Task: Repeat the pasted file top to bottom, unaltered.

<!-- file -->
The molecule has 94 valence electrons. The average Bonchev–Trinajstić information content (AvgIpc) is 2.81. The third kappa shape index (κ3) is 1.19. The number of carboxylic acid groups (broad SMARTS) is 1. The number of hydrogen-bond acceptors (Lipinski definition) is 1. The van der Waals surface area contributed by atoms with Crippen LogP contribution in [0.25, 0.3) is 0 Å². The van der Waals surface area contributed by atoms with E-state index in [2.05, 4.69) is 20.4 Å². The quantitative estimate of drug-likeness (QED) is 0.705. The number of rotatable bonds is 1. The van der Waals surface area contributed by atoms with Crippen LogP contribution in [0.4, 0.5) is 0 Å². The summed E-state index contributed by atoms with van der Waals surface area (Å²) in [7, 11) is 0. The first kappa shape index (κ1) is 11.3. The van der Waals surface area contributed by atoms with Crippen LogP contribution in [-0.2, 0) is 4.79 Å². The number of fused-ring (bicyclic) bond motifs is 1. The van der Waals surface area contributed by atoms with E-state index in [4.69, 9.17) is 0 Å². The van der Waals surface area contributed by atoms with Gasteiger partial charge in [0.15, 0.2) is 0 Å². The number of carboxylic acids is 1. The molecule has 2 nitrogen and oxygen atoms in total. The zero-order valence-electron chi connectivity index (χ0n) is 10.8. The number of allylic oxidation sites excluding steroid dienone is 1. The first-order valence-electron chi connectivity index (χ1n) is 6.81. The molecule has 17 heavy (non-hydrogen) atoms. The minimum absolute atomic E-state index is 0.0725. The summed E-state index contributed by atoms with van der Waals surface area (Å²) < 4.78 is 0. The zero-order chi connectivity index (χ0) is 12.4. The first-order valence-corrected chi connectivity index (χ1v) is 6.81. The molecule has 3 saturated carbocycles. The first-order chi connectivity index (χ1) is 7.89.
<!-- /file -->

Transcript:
The molecule has 94 valence electrons. The average Bonchev–Trinajstić information content (AvgIpc) is 2.81. The third kappa shape index (κ3) is 1.19. The number of carboxylic acid groups (broad SMARTS) is 1. The number of hydrogen-bond acceptors (Lipinski definition) is 1. The van der Waals surface area contributed by atoms with Crippen LogP contribution in [0.25, 0.3) is 0 Å². The van der Waals surface area contributed by atoms with E-state index in [2.05, 4.69) is 20.4 Å². The quantitative estimate of drug-likeness (QED) is 0.705. The number of rotatable bonds is 1. The van der Waals surface area contributed by atoms with Crippen LogP contribution in [0.4, 0.5) is 0 Å². The summed E-state index contributed by atoms with van der Waals surface area (Å²) in [7, 11) is 0. The first kappa shape index (κ1) is 11.3. The van der Waals surface area contributed by atoms with Crippen LogP contribution in [-0.2, 0) is 4.79 Å². The number of fused-ring (bicyclic) bond motifs is 1. The van der Waals surface area contributed by atoms with E-state index in [4.69, 9.17) is 0 Å². The van der Waals surface area contributed by atoms with Gasteiger partial charge in [0.15, 0.2) is 0 Å². The number of carboxylic acids is 1. The molecule has 2 nitrogen and oxygen atoms in total. The zero-order valence-electron chi connectivity index (χ0n) is 10.8. The number of allylic oxidation sites excluding steroid dienone is 1. The first-order valence-electron chi connectivity index (χ1n) is 6.81. The molecule has 17 heavy (non-hydrogen) atoms. The minimum absolute atomic E-state index is 0.0725. The summed E-state index contributed by atoms with van der Waals surface area (Å²) < 4.78 is 0. The zero-order chi connectivity index (χ0) is 12.4. The first-order valence-corrected chi connectivity index (χ1v) is 6.81. The molecule has 3 saturated carbocycles. The first-order chi connectivity index (χ1) is 7.89.